Background: Iodine intake can be measured in various ways, and each method may have advantages and disadvantages. Objective: We sought to investigate the potential associations of various measures of iodine intake with thyroid volume, prevalence of thyroid nodules, and serum thyroglobulin. We also sought to identify, if possible, groups at risk of thyroid disease because of their food choices. Design: This cohort study included 4649 randomly selected subjects with mild-to-moderate iodine deficiency; the subjects lived in 2 cities in Denmark. Iodine intake was estimated by using a food-frequency questionnaire and by measuring iodine excretion in spot urine samples. Thyroid volume and nodularity were measured with ultrasonography. Results: In multiple linear regression models, significant inverse relations were found between thyroid volume and estimated 24-h iodine excretion, iodine intake from diet plus supplements, iodine intake from diet/kg body wt, and milk intake (P = 0.001 for all), but not urinary iodine excretion measured as a concentration (P = 0.40). All measures of iodine intake were significantly related to serum thyroglobulin concentration (P less than or equal to 0.002), but only some measures of iodine intake were significantly related to the prevalence of thyroid nodules. Conclusions: Even in a geographic area where mild iodine deficiency is common, a significant relation between iodine intake and thyroid volume was found. All measures of iodine intake, except iodine excretion measured as a urinary concentration, predicted thyroid volume. Serum thyroglobulin concentration appears to be a good marker of iodine status. Subgroups with low intakes of milk and milk products had an increased risk of thyroid disease.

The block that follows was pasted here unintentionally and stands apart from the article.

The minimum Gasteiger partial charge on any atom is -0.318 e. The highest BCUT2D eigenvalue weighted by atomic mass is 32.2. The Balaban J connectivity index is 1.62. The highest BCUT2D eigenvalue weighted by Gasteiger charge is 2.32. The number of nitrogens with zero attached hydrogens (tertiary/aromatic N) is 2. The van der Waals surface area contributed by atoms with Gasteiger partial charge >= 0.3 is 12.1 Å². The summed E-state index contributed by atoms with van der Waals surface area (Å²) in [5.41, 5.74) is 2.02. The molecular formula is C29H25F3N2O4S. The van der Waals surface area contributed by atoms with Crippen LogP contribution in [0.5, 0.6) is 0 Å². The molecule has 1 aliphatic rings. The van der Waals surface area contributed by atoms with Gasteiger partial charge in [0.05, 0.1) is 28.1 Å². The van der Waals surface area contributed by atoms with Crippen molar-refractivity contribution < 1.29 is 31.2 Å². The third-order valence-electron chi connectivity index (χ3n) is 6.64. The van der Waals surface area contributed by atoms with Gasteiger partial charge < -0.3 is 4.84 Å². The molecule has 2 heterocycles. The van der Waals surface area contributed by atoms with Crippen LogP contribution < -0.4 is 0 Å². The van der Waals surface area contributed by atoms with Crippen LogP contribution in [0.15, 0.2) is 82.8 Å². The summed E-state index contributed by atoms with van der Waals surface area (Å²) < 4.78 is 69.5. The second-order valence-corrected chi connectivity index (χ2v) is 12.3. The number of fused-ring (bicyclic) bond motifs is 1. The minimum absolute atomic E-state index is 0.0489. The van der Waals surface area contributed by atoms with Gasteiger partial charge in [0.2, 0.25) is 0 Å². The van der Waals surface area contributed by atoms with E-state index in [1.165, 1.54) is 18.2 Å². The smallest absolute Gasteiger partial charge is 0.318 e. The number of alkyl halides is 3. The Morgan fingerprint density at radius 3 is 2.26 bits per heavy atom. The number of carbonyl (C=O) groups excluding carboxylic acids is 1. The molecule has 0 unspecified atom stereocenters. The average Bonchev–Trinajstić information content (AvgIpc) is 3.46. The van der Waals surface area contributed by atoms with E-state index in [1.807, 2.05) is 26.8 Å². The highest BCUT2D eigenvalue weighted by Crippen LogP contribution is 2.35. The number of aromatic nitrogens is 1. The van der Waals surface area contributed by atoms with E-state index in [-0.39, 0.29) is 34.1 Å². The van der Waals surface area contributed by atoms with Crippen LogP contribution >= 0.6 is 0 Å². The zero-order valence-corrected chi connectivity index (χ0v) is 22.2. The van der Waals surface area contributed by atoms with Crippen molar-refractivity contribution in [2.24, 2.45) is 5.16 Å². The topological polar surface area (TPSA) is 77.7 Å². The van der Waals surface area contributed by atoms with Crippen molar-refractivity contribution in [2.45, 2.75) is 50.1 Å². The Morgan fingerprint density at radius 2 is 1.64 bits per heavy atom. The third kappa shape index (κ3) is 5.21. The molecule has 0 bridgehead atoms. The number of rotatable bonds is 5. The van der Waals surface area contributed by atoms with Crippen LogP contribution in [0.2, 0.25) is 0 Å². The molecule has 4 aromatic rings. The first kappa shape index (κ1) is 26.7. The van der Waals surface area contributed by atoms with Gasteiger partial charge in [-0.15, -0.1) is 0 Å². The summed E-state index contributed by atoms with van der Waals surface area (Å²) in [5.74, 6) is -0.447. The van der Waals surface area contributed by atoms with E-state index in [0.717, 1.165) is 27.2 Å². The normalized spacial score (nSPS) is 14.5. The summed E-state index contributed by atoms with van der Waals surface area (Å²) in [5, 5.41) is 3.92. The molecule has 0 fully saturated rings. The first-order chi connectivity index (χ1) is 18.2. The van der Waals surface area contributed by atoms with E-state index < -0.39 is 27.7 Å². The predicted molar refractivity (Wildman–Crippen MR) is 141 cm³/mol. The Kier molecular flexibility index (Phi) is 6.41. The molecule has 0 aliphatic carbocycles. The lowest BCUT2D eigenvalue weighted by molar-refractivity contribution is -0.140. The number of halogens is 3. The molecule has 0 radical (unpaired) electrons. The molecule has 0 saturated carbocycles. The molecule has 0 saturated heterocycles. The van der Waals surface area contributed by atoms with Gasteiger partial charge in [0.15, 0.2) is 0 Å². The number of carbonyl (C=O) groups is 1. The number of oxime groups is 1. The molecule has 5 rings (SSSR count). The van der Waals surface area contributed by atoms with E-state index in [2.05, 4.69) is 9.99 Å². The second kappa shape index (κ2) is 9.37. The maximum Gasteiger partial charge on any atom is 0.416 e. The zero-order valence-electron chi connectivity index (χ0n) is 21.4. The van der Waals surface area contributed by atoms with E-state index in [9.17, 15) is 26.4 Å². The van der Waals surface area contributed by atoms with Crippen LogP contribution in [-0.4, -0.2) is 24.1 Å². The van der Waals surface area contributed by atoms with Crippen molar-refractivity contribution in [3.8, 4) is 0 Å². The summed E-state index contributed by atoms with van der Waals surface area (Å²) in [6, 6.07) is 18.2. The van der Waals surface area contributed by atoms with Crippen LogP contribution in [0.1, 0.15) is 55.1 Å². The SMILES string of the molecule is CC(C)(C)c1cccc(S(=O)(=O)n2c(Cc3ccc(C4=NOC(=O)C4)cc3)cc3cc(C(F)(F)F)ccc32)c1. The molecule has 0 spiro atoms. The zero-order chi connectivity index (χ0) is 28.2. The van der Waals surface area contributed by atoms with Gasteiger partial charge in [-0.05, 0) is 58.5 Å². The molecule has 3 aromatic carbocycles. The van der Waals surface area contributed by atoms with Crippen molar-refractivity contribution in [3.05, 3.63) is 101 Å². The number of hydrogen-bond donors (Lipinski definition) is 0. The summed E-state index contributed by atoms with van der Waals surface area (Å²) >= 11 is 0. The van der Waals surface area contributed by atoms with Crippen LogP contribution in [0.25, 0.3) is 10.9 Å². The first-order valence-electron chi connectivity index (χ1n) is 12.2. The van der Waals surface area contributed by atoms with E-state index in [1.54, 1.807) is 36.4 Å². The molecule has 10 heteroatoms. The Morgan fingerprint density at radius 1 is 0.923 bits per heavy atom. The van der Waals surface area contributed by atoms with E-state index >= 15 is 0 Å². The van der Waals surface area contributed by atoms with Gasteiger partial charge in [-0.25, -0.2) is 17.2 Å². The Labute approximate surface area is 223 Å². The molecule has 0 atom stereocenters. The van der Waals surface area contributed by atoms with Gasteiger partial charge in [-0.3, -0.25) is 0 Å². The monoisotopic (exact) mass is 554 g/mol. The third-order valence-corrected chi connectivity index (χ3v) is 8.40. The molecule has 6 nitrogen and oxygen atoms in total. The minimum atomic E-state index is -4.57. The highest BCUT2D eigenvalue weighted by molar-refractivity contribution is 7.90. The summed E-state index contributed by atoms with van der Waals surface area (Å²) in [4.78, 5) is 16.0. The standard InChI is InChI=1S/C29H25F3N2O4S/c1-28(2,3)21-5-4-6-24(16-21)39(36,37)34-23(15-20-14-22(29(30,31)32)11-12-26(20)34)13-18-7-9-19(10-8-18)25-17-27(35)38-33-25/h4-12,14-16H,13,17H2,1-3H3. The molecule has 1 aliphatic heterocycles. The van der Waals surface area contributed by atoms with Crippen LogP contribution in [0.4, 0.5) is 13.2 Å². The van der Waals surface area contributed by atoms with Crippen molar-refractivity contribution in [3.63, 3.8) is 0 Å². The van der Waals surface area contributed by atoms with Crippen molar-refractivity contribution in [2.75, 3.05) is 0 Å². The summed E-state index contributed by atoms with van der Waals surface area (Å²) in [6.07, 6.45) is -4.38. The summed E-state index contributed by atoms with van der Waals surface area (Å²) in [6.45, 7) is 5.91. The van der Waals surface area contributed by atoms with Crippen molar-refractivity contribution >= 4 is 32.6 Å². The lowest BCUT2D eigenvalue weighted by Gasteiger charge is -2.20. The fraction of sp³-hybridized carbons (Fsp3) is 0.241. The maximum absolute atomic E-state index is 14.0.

|Journal||American Journal of Clinical Nutrition|
|Publication status||Published - 2002|